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Taking advice on health and wellbeing

1 August 2017

An increasing awareness amongst employers of the costs of having an unhealthy or unmotivated workforce has ensured that health and wellbeing have become major buzzwords in HR circles during recent years. 

According to the 2016 CIPD/ Simplyhealth Absence Management Survey, the average cost of absence per employee is £522 a year. Furthermore, most surveys suggest that presenteeism (which results from people coming to work when sick or unable to fully concentrate) tends to be even higher.

Many presenteeism problems result from employees not feeling sufficiently appreciated at work, but providing a health and wellbeing programme can go a long way towards showing the necessary appreciation. Additionally, healthy people not only take less time off work, they also tend to be happier – and therefore more productive.

A March 2017 survey of the 1,000 strong BMG Research Employee Panel found that employees who work for an organisation that has a wellbeing strategy are twice as likely to believe their employer genuinely cares about their wellbeing, and that levels of employee engagement amongst those who believe this increases by 31%.

But, whilst many employers have become conscious of such home truths, they often let themselves down when it comes to their understanding of what a health and wellbeing programme actually constitutes.  

I have come across HR departments who felt they were fulfilling the definition of such a programme simply by making bowls of fruit available in the office or by having an annual health day. But it is unlikely that such limited action actually delivered on their goals.

Even employers who look to benchmark what they are offering against competitors can be on dodgy ground because each workforce has its own unique requirements that need a bespoke solution.

So inviting an expert intermediary like Chase de Vere to perform a consultation exercise can represent the best way forward. This will involve considerably more than highlighting how relevant employee benefits like private medical insurance (PMI), income protection and employee assistance programmes (EAPs) can help.

We can consult with the HR director and help them structure a staff survey to help them understand exactly what they are trying to achieve. The primary aim could be anything from reducing absenteeism or slashing private medical insurance (PMI) claims costs to boosting morale and retention rates, and a different programme will need to be tailored to suit.

In addition to implementing our own solutions we can involve other expert third party organisations when we feel they are required.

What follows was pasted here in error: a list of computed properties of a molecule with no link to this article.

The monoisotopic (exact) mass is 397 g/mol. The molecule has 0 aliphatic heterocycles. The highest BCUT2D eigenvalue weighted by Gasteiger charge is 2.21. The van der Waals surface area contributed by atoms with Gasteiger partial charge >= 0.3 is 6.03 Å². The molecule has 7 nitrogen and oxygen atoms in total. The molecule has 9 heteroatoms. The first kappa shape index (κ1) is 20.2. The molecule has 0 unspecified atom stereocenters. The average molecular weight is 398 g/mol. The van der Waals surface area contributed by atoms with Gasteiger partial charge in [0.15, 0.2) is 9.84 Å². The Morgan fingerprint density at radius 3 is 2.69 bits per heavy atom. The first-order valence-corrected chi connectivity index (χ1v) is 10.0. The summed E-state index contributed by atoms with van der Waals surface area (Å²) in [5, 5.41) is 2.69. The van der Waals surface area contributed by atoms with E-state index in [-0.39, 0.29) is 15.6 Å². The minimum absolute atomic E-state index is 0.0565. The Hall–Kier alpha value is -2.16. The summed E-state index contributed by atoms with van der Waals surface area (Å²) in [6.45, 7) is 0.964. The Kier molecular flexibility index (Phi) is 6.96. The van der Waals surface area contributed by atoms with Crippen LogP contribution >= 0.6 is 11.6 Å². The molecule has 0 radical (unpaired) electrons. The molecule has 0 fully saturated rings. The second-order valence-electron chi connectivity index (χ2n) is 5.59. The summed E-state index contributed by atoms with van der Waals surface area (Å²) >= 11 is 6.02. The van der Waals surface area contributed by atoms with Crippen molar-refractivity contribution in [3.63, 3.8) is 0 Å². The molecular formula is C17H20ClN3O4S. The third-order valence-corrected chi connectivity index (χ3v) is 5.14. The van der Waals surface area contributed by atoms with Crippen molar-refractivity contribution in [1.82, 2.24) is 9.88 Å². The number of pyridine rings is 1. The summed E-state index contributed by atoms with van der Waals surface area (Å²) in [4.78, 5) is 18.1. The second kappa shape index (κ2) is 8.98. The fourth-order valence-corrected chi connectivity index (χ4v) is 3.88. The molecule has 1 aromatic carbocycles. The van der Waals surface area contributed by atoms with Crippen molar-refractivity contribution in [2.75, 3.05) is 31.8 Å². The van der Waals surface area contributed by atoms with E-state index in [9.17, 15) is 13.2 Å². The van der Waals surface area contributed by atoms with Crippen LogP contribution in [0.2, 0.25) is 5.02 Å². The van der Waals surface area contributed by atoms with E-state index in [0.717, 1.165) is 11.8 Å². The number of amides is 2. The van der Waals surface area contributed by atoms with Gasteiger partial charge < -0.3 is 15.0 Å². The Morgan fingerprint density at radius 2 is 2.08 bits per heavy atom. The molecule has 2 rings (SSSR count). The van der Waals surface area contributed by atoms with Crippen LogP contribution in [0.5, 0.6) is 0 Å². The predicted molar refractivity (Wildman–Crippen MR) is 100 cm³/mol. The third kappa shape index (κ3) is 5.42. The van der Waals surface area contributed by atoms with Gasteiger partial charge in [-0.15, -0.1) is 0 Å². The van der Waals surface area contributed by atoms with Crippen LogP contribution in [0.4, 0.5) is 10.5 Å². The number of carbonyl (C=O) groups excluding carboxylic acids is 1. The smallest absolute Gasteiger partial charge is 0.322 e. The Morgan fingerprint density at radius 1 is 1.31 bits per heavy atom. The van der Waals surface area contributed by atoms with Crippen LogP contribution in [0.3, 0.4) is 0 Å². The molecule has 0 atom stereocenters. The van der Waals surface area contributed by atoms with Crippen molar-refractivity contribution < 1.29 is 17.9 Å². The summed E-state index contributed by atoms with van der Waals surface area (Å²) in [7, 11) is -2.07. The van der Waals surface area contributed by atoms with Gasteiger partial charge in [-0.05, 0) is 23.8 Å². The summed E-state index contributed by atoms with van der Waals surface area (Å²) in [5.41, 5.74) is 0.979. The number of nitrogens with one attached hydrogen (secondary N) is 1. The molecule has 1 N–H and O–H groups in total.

As the interest in health and wellness has mushroomed, so have the solutions available. These can include everything from straightforward steps like offering free or subsidised gym membership or ensuring a decent standard of coffee in the office to providing employee health screenings or educational programmes to reduce financial stress – now the most common form of workplace stress.

The days when employers could be considered to be giving useful lifestyle advice simply by telling staff to have their five a day and to cut down on smoking and drinking have long gone. Guidance needs to be more detailed and to be delivered in a more engaging fashion.

For example, explaining that consuming the wrong types of carbohydrates like biscuits and sandwiches will lead to a sharp energy drop around an hour later can do much to boost post-lunch productivity, as can encouraging exercise outdoors.

The chance to participate in Cycle to Work schemes or outdoor workplace challenge activities can prove surprisingly popular, and competitions involving pedometers or step counting can be used to encourage employees to go for walks.

Improving sleep can also enhance energy and efficiency, and making employees aware of the importance of avoiding their iPhones and iPads last thing at night and first thing in the morning can go a long way towards helping in this respect. Being plugged into technology all day substantially drains energy and affects sleep by over-stimulating the nervous system – which in turn leads to less exercise and attention to diet.       

If you would like to find out more about how Chase de Vere can help you structure a suitable health and wellness programme then please do not hesitate to contact Chase de Vere on 0345 300 6256 or complete this simple form and we’ll call you.